NHTSA 2015 Traffic Statistics Show Rise in Fatalities
Statistics compiled by the U. S. National Highway Traffic Safety Administration show that 35,092 people died in traffic crashes in 2015, ending a five-decade trend of declining fatalities with a 7.2-percent increase in deaths from 2014.
There were increases in motorcyclist fatalities in every age group except those 19 and under, which saw 15 fewer fatalities in 2015 than in 2014 - a decrease of 8.7 percent.
Overall, there were 382 more motorcyclist fatalities in 2015, an increase of 8.3 percent over 2014. In states without helmet laws, 58 percent of motorcyclists killed in 2015 were not wearing helmets, as compared to 8 percent in states with helmet laws.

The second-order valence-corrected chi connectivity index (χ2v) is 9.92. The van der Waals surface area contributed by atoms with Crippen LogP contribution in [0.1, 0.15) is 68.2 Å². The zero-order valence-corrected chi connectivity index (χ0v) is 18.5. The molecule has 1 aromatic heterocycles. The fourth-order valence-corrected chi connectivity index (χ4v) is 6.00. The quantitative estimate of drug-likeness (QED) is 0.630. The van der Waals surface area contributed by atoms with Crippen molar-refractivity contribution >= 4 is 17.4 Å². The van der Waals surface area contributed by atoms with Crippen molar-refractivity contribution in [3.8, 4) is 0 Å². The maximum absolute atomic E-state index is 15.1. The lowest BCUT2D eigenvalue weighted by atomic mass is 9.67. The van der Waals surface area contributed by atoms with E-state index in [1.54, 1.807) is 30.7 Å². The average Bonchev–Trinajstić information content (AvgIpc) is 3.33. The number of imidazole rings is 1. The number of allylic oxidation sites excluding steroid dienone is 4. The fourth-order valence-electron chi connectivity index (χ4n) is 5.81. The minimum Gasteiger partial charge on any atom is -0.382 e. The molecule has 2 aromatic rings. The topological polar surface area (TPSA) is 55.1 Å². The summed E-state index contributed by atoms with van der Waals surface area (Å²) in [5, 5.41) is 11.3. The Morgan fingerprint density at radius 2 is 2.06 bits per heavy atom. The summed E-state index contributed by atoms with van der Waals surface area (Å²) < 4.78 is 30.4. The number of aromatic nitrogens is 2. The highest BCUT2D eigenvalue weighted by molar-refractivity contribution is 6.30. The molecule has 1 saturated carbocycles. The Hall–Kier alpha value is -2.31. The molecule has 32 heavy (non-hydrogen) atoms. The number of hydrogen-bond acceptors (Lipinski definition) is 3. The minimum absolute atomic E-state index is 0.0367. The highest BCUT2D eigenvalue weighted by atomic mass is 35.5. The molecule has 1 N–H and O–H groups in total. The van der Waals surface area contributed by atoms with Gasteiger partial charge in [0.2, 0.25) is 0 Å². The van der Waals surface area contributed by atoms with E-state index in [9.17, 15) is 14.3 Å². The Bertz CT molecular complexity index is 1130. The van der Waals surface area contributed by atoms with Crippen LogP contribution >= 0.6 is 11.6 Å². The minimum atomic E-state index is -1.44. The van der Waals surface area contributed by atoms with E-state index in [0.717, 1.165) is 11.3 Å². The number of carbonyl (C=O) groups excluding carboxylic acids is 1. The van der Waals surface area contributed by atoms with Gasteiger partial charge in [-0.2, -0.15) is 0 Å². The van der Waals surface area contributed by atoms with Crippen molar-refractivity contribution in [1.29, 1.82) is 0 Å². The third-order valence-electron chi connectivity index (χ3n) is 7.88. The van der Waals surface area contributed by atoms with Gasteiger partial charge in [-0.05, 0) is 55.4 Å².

"Despite decades of safety improvements, far too many people are killed on our nation’s roads every year," said U.S. Transportation Secretary Anthony Foxx. "Solving this problem will take teamwork, so we're issuing a call to action and asking researchers, safety experts, data scientists, and the public to analyze the fatality data and help find ways to prevent these tragedies.”
According to NHTSA, job growth and low fuel prices were two factors that led to increased driving, including increased leisure driving and driving by young people. More driving can contribute to higher fatality rates.
In 2015, vehicle miles traveled (VMT) increased 3.5 percent over 2014, the largest increase in nearly 25 years.